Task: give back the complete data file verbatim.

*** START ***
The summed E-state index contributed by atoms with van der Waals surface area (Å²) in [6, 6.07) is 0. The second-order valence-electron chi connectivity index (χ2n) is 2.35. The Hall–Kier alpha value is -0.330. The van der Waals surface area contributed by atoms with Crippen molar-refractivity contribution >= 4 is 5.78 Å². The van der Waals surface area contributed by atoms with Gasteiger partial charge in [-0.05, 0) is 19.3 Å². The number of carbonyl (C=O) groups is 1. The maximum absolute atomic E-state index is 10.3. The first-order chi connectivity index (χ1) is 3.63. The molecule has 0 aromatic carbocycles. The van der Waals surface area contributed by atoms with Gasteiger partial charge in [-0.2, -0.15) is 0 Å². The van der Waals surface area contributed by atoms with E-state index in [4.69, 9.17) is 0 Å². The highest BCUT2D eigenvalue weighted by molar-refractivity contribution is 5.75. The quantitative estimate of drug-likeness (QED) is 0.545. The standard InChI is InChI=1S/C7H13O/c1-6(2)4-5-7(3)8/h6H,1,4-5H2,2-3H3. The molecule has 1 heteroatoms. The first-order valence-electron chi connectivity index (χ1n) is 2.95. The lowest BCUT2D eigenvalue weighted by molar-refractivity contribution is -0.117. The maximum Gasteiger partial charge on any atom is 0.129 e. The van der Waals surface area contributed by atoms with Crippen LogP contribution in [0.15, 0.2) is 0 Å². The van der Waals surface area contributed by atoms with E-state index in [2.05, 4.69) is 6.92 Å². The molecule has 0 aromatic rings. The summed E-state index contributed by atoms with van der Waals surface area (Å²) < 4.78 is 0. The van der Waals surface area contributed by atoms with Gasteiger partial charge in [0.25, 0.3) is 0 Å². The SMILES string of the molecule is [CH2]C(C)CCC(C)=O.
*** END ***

The summed E-state index contributed by atoms with van der Waals surface area (Å²) in [6, 6.07) is 0. The second-order valence-electron chi connectivity index (χ2n) is 2.35. The Hall–Kier alpha value is -0.330. The van der Waals surface area contributed by atoms with Crippen molar-refractivity contribution >= 4 is 5.78 Å². The van der Waals surface area contributed by atoms with Gasteiger partial charge in [-0.05, 0) is 19.3 Å². The number of carbonyl (C=O) groups is 1. The maximum absolute atomic E-state index is 10.3. The first-order chi connectivity index (χ1) is 3.63. The molecule has 0 aromatic carbocycles. The van der Waals surface area contributed by atoms with Gasteiger partial charge in [-0.2, -0.15) is 0 Å². The van der Waals surface area contributed by atoms with E-state index in [4.69, 9.17) is 0 Å². The highest BCUT2D eigenvalue weighted by molar-refractivity contribution is 5.75. The quantitative estimate of drug-likeness (QED) is 0.545. The standard InChI is InChI=1S/C7H13O/c1-6(2)4-5-7(3)8/h6H,1,4-5H2,2-3H3. The molecule has 1 heteroatoms. The first-order valence-electron chi connectivity index (χ1n) is 2.95. The lowest BCUT2D eigenvalue weighted by molar-refractivity contribution is -0.117. The maximum Gasteiger partial charge on any atom is 0.129 e. The van der Waals surface area contributed by atoms with Crippen LogP contribution in [0.15, 0.2) is 0 Å². The van der Waals surface area contributed by atoms with E-state index in [2.05, 4.69) is 6.92 Å². The molecule has 0 aromatic rings. The summed E-state index contributed by atoms with van der Waals surface area (Å²) < 4.78 is 0. The van der Waals surface area contributed by atoms with Gasteiger partial charge in [0.25, 0.3) is 0 Å². The SMILES string of the molecule is [CH2]C(C)CCC(C)=O.